Lenny Curry declines consideration as CFO” via Teresa Stepzinski of the Florida Times-Union Curry said in a prepared statement that in light of ongoing media speculation, “I feel I must make clear my plans for the future.” Jacksonville remains his focus, he said. “I have stated many times in recent weeks that it is flattering to hear speculation about a statewide position that would allow me to do more for the state. And I always stand ready to work with Gov. Scott to make the future brighter,” Curry said. “But to stem the gossip and get the focus back on the city I love, I informed the governor … I am not seeking an appointment to CFO,” he said.

— With Curry out, the CFO job is Pat Neal’s to lose, right? RIGHT? Maybe not, we hear Joe Gruters is still in play, as is former Rep. Jimmy Patronis.

— We think Scott should reward his only real ally in the Senate — Jack Latvala — with the appointment.

“Constitutional review panel’s rules committee will meet” via Florida Politics – Even though it’s held several public hearings already, the Constitution Revision Commission has yet to agree on final rules governing its own work and deliberations. A “working group” will get together in Tampa on Wednesday from 11 a.m. to 4 p.m. on the campus of Hillsborough Community College to hammer out those rules. The public will be given an opportunity to comment during that meeting. Then, the full commission will hold a public hearing for ideas on proposed constitutional amendments 5-8 p.m. in the same location, the DSTU Auditorium on the college’s Dale Mabry Campus. Both meetings will be live-streamed by The Florida Channel on TheFloridaChannel.org.

Assignment editors – Florida Supreme Court Chief Justice Jorge Labarga will be the keynote speaker at a Law Day event by Legal Services of North Florida, the Legal Aid Foundation of the Tallahassee Bar Association and the Florida State University College of Law. Event begins 5 p.m. at Florida State University, Turnbull Conference Center, 555 West Pensacola St. In Tallahassee.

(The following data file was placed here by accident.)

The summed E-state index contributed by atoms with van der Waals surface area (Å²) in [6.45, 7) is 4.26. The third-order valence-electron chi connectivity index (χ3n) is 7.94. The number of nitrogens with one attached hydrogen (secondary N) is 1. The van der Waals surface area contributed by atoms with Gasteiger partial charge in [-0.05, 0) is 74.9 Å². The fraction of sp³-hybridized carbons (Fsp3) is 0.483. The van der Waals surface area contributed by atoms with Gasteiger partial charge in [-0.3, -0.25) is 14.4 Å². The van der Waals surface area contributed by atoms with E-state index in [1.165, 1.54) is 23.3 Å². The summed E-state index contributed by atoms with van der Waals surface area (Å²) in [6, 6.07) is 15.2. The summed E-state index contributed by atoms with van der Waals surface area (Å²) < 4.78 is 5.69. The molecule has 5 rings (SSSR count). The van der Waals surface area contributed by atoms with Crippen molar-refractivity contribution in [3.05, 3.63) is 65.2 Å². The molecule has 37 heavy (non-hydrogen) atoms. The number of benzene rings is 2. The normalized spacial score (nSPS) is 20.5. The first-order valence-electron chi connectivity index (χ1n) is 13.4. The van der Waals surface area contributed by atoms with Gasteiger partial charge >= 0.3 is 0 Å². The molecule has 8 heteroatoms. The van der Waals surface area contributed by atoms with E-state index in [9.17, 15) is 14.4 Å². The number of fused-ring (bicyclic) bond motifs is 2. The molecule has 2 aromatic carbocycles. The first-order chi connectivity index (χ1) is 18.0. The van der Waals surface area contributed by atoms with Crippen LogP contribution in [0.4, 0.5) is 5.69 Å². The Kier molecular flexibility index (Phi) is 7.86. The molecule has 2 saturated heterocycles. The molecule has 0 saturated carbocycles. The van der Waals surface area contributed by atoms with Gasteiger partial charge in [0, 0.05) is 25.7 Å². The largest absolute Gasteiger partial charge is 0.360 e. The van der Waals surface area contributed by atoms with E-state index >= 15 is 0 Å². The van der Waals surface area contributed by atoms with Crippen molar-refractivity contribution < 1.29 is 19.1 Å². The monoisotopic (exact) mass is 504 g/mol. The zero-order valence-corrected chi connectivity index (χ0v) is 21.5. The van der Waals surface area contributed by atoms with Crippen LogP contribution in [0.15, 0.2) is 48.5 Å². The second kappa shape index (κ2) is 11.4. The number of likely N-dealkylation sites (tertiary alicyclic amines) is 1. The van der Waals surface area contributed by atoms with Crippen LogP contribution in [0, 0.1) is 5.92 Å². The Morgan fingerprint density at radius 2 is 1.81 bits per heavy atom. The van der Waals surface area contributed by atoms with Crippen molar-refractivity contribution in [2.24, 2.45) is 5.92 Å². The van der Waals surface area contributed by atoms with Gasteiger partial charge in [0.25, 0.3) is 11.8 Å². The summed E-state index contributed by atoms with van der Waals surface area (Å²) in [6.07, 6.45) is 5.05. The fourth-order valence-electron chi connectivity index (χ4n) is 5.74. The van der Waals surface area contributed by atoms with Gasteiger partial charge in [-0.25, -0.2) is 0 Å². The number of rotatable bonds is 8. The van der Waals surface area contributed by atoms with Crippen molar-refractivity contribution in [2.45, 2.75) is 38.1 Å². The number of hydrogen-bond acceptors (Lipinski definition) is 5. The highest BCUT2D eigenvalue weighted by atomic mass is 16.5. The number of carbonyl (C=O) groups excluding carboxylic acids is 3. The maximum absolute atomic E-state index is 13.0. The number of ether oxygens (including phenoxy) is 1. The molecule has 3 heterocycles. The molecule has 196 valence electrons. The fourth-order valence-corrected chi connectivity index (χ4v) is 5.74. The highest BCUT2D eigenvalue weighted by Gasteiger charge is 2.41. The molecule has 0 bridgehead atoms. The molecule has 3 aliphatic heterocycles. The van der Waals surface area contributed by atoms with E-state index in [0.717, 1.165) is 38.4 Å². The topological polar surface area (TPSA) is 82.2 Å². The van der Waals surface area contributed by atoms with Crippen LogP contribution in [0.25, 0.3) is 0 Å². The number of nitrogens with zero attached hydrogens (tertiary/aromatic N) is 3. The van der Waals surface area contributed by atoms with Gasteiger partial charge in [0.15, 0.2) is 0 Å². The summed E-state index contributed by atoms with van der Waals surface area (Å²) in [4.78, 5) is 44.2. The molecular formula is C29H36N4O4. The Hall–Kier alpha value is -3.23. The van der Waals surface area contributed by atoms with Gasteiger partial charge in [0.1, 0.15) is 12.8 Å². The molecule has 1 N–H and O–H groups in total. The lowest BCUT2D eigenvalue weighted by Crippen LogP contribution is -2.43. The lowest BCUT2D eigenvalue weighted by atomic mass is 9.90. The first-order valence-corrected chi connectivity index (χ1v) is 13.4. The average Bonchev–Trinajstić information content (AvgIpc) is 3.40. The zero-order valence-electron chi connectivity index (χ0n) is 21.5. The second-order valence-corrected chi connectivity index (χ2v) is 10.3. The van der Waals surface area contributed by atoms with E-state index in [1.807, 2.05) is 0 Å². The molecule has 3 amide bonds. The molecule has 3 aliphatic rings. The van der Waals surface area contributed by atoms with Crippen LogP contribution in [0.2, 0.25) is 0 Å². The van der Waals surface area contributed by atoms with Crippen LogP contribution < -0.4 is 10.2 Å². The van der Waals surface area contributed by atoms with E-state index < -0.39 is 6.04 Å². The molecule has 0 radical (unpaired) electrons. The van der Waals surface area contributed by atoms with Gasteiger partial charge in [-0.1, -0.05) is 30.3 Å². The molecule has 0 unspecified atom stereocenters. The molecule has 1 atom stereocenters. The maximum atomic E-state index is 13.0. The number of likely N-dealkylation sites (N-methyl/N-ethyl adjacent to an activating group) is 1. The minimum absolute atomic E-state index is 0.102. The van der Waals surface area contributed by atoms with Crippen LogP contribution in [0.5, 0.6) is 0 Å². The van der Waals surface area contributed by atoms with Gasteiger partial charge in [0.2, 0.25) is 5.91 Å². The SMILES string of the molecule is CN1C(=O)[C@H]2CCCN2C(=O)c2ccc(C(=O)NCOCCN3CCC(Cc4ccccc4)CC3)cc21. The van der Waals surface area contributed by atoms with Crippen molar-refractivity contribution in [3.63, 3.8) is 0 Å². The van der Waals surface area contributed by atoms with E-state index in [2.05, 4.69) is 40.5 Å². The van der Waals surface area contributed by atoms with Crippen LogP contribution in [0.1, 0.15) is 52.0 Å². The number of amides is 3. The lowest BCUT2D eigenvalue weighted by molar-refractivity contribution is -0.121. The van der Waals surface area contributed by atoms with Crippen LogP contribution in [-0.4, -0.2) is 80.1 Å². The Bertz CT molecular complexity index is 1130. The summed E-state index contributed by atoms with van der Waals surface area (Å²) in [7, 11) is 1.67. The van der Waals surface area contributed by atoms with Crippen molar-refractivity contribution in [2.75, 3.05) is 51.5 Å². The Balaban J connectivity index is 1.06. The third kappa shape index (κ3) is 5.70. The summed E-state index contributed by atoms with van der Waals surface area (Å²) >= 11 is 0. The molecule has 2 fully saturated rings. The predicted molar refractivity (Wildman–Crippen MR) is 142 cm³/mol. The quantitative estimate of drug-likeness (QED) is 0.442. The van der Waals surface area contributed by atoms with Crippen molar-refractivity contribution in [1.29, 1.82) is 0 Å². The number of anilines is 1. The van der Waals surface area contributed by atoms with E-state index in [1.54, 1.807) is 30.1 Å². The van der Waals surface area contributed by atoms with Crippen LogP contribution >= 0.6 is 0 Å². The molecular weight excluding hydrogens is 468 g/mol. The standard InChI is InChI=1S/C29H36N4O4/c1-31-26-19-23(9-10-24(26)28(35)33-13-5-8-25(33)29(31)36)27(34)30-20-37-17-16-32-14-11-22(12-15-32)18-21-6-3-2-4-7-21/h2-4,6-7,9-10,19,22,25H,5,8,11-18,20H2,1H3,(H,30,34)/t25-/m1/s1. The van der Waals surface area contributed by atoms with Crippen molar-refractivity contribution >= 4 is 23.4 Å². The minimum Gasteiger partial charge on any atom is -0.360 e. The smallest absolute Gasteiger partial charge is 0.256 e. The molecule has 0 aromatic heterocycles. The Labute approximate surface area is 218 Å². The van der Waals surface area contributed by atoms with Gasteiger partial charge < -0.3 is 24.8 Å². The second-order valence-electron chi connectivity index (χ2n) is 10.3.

— MOVEMENTS — 

RIP – “Self-taught Miami photojournalist and blogger Bill Cooke dies at 70” via David Smiley of the Miami HeraldCooke, a tough-as-nails photojournalist and blogger, died in the Miami Veterans Affairs hospice after years of battling pulmonary fibrosis. He was 70. A Vietnam veteran and notorious curmudgeon who taught himself to shoot a camera, Cooke built his career in Miami as a freelance photographer with a nose for news. He scored big in 1992 when he followed a crew sign pointing down a neighborhood alley and snapped Madonna naked in a backyard shooting stills for her book “Sex.” While working as a car valet, he got a gig at The Associated Press by walking into the Miami office with photos of Al Pacino shooting scenes for “Scarface.” “He’d managed to sneak in and get some really outstanding pictures,” said Phil Sandlin, a former AP photo editor who worked with Cooke for about a decade. “Bill was a hustler. And he was actually as good a newsman as he was a photographer.”

Political consultant, competitive grillmaster Josh Cooper competing to be Fox’s new MasterChef” via Florida PoliticsCooper is more than a skilled Florida politico; he’s also a widely respected Tallahassee grillmaster. And now Cooper, a founding partner of Strategic Information Consultants and a competitive barbecue chef, is hoping to become the next “MasterChef.” MasterChef, in its eighth season on the FOX Network, is a reality cooking show hosted by award-winning celebrity chef Gordon Ramsay that takes a batch of home cooks from around the nation, invites them to Los Angeles for the “Battle for a White Apron.” Throughout his career, Cooper had taken his skills — in both politics and grilling – from Washington to Tallahassee by way of Memphis, where in 2008 he became part of a competitive barbecue team called the Swinos. The eighth season of MasterChef begins Wednesday, May 31, (8:00-9 p.m. ET/PT) on FOX.

New and renewed lobby registrations

Edgar Castro, Southern Strategy Group: ofo US Limited

Julie Fess, Fess Consulting: First Manatee Tag Agency, Inc.

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— ALOE —